Aerial Fizz

Thanks to the late plantsman and artist Kevin Nicolay for this phrase he coined to describe plants that possess elongated fireworks of some kind, whether seed capsule or flower.
I think it originates from an interview with Kevin in Horticulture many years ago.

I suppose it’s possible to carry the idea too far, but if so I wouldn’t know where to draw the line.
Indeed, drawing a line is exactly what aerial fizz plants can be relied upon to do, an elegant line sometimes still and emphatic as a woodcut, sometimes lazily swaying.
Aerial fizz plants animate and slice through unused dimensions of garden space. I’ve come to rely heavily on such plants for my small garden.

I planted three clumps of Pennisetum spathiolatum, the Slender Veldt Grass (to zone 6/7), along the pathway of the back garden that you can’t help but brush against, see, touch, when taking out the trash or feeding the cats on the back porch or chasing the corgi. This would most likely be a terrible idea for a public garden, since I imagine there are some people who don’t wish to be caressed by plants and would be horribly annoyed. At least, I’m pretty sure such people exist.


This grass stays about a foot high but shoots a scrim of flowering missiles to 4 feet. Just behind the grass, the kangaroo paws branch skyward to 5 feet.
All this and more within a few feet of the back door. Lots of verticals. Too hectic?
Personally, I like to get a garden up on its hind legs and just added more extreme verticality over the weekend amongst the grasses.



Similar to echinops but in yellow instead of blue, and without the massive girth, Craspedia globosa aka Billy Balls. There’s a name I won’t forget.
Craspedia is always listed as a great dried flower, good for hobbyists. But I saw this plant used in a landscape in San Francisco last year, possibly designed by Beth Mullins, and I’ve been on the lookout for it at nurseries ever since. I found two 4-inch pots this weekend.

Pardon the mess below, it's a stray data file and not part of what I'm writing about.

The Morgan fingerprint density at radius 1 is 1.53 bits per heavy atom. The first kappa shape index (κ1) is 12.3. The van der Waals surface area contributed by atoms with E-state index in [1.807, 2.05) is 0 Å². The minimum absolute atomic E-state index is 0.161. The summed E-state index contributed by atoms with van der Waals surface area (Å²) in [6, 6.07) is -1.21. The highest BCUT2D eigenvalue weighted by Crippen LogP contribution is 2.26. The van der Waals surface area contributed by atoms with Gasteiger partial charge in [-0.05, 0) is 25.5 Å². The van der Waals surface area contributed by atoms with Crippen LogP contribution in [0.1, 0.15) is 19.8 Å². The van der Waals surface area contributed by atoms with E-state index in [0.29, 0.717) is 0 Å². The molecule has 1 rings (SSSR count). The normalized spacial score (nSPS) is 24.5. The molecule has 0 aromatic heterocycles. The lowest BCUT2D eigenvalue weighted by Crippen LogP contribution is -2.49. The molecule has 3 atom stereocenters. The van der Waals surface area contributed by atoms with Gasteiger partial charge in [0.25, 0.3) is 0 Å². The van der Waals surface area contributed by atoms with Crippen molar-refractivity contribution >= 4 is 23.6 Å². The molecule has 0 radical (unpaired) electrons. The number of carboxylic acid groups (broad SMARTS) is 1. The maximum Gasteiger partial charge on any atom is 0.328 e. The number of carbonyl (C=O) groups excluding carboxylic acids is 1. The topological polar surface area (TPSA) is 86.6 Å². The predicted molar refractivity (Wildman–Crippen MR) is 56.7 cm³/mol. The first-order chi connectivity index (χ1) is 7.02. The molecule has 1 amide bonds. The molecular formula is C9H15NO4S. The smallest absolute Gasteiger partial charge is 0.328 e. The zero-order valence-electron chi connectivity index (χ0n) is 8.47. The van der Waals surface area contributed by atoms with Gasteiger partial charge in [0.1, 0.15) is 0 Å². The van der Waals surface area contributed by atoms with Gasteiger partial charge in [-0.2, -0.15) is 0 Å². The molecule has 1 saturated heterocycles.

From the land Down Under, Australia, as well as New Zealand and Tasmania. Possibly perennial in my zone 10, grown as an annual elsewhere. This is clearly not just a hobbyist’s plant, since it possesses enormous amounts of aerial fizz, as much as any allium, though mustard yellow rather than purple, and grassy, silvery leaves that are nothing to be ashamed of. I like to see these plants spring from the horizontal, as if bursting vigorously through the pavement, not deep in a border. To live this close with plants, they have to possess good leaves that stay neat, if not interesting, for much of the growing season.


Many plants I can’t grow in zone 10, or grow well, possess excellent aerial fizz. Sanguisorbas, thalictrum, astrantia, astilbe. Knautia provides this quality.
(Dierama does as well, but it takes so long to establish I’m still unsure if it will bloom well in zone 10.)
But there is a point when blooms become too large, and we’ve left the realm of aerial fizz and entered another, where round, solid shapes provide heft, not fizz.


Persicaria amplexicaule insinuating blooms into the kangaroo paws. I know, I know, watch the ketchup and mustard. In a small garden, the color clashes come fast and furious.